They want to learn more to pass their faith
on to their children as well as strengthen their
own spirituality, the pastor explained.
Enjoying donuts after
Mass are, back row from left, Irv Bass, J. T.
Caruso, Jack Nauss and brother David holding his
younger brother Daniel. In the front, from left,
are other Nauss children, Peter, Tom and Angela.
Dr. Dave Nauss and his three oldest boys mow the
grass and maintain the grounds at St. Anthony.
St. Anthony parishioners say the parish is
very much accepted in the Norton community.
“They say ‘my faith is challenged here.’”
Father Drake said. “They are on the defensive
about the Catholic faith.”
He suggested that a lingering regional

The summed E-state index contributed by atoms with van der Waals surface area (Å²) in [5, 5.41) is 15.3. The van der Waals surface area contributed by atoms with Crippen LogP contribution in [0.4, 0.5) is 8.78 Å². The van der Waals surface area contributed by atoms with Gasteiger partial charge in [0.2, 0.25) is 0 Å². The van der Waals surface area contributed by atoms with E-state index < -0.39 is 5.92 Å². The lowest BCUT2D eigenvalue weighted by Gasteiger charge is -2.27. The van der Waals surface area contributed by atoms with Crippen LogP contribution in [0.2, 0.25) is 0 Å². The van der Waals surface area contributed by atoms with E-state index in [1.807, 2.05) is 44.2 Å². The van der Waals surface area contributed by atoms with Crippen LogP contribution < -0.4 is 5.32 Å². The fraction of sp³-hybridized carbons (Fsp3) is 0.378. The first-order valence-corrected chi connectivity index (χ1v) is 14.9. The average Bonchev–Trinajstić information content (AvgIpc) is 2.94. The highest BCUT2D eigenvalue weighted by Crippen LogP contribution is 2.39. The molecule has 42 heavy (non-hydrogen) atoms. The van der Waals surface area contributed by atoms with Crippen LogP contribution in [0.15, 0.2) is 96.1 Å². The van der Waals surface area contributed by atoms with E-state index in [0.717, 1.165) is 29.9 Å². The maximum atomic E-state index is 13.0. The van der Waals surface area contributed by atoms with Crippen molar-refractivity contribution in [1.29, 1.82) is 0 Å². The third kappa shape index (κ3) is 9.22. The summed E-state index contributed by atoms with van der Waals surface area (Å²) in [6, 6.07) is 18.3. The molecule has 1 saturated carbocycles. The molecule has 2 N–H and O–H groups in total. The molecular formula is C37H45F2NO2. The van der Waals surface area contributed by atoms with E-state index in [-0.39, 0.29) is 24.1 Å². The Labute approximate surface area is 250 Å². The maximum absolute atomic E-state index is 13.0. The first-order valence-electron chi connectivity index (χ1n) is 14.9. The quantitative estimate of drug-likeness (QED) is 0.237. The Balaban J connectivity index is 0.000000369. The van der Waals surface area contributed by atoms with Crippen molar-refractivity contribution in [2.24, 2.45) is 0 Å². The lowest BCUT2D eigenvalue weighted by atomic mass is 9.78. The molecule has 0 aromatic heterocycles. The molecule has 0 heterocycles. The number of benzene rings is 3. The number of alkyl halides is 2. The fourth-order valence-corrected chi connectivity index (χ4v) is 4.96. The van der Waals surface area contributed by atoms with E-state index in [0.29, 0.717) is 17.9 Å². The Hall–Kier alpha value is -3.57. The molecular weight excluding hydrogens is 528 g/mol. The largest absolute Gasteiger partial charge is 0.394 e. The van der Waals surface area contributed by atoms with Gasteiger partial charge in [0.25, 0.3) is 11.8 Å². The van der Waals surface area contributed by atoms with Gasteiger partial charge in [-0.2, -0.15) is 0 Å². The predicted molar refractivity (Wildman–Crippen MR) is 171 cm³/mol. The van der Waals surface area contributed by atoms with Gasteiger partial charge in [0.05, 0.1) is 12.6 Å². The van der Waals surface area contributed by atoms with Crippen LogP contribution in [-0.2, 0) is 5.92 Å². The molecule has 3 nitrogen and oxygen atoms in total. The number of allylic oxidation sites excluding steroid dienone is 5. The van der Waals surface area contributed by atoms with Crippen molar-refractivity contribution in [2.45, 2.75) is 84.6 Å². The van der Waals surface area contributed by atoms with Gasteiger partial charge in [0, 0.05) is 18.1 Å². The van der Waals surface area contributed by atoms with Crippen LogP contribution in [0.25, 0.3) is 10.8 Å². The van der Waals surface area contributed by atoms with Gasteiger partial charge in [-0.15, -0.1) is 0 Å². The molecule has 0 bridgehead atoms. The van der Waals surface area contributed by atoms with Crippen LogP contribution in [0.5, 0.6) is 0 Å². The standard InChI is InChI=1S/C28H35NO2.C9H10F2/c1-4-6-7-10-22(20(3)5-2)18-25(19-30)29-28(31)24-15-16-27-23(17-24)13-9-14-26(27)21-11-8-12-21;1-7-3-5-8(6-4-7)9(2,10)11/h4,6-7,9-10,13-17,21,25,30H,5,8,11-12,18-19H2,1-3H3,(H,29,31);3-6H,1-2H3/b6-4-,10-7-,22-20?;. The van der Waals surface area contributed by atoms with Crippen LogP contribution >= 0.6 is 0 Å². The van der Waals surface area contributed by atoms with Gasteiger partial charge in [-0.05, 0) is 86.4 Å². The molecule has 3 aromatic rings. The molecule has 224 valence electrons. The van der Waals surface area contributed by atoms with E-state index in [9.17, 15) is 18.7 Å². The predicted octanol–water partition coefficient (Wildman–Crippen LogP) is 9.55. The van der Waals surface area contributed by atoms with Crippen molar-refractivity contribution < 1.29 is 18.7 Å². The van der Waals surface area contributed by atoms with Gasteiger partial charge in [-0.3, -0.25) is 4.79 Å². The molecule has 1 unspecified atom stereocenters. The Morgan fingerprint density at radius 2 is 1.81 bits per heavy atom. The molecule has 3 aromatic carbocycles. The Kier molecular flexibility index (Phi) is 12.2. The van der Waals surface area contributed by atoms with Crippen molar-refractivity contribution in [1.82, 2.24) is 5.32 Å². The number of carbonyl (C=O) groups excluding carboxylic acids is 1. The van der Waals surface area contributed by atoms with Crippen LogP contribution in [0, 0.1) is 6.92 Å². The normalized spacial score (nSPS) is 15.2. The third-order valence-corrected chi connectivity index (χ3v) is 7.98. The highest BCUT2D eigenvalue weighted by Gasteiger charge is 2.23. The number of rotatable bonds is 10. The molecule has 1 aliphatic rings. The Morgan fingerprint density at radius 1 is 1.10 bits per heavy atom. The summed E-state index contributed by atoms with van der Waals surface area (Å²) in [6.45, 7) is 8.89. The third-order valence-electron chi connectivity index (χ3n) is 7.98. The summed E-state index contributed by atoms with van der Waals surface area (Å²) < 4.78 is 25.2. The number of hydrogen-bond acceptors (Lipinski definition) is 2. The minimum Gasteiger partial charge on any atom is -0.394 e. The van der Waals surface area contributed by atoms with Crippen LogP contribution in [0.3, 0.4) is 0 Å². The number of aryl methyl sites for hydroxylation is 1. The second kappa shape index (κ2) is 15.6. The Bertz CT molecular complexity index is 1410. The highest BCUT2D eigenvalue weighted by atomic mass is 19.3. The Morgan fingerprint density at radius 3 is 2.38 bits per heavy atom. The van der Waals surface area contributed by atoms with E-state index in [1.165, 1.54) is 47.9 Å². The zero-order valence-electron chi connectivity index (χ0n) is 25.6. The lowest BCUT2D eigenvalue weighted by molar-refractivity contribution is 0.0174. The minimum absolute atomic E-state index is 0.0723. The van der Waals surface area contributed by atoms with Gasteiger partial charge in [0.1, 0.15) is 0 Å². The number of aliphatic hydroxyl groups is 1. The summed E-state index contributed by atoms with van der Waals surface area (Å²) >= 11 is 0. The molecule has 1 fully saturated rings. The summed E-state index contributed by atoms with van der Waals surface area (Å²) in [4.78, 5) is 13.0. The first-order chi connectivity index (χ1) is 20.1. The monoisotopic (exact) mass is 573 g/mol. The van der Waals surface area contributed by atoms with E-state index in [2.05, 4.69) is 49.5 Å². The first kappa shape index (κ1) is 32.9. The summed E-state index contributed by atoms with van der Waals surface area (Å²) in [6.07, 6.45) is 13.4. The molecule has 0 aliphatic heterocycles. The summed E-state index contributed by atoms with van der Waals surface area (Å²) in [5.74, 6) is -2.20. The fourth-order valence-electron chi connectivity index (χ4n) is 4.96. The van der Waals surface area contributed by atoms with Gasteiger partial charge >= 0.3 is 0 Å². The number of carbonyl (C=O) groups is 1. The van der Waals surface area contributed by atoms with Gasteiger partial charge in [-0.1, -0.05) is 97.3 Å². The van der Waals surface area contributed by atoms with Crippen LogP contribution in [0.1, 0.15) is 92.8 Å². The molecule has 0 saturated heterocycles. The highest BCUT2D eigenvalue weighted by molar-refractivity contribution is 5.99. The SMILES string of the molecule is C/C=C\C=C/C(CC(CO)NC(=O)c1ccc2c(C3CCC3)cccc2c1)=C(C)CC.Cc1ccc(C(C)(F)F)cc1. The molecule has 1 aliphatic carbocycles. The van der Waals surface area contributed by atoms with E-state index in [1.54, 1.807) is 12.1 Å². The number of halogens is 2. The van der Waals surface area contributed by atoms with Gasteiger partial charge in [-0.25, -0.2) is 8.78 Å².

undercurrent of mistrust regarding Catholicism
inhibits people from openly sharing their faith
outside the church.
As in other parts of the state, Catholics are
in a distinct minority in the Norton area. Small
evangelical churches proliferate, seemingly
peeking through the trees at every turn of the
winding Appalachian roads, and religious people
who have lived there a long time will tell you
that a non-institutional spirituality runs deep
throughout the region.
But Father Drake said his parishioners have
told him they face “a lot of no-faith up here.”
The Glenmary priests, who maintained a strong
presence in the region for some 50 years
beginning in the 1940s, were more intent on
informing people about Catholic belief and
social teaching, he said.
“We are pretty timid about it,” Father Tim
Father Tim shares the people’s sense of
challenge and caution regarding evangelization.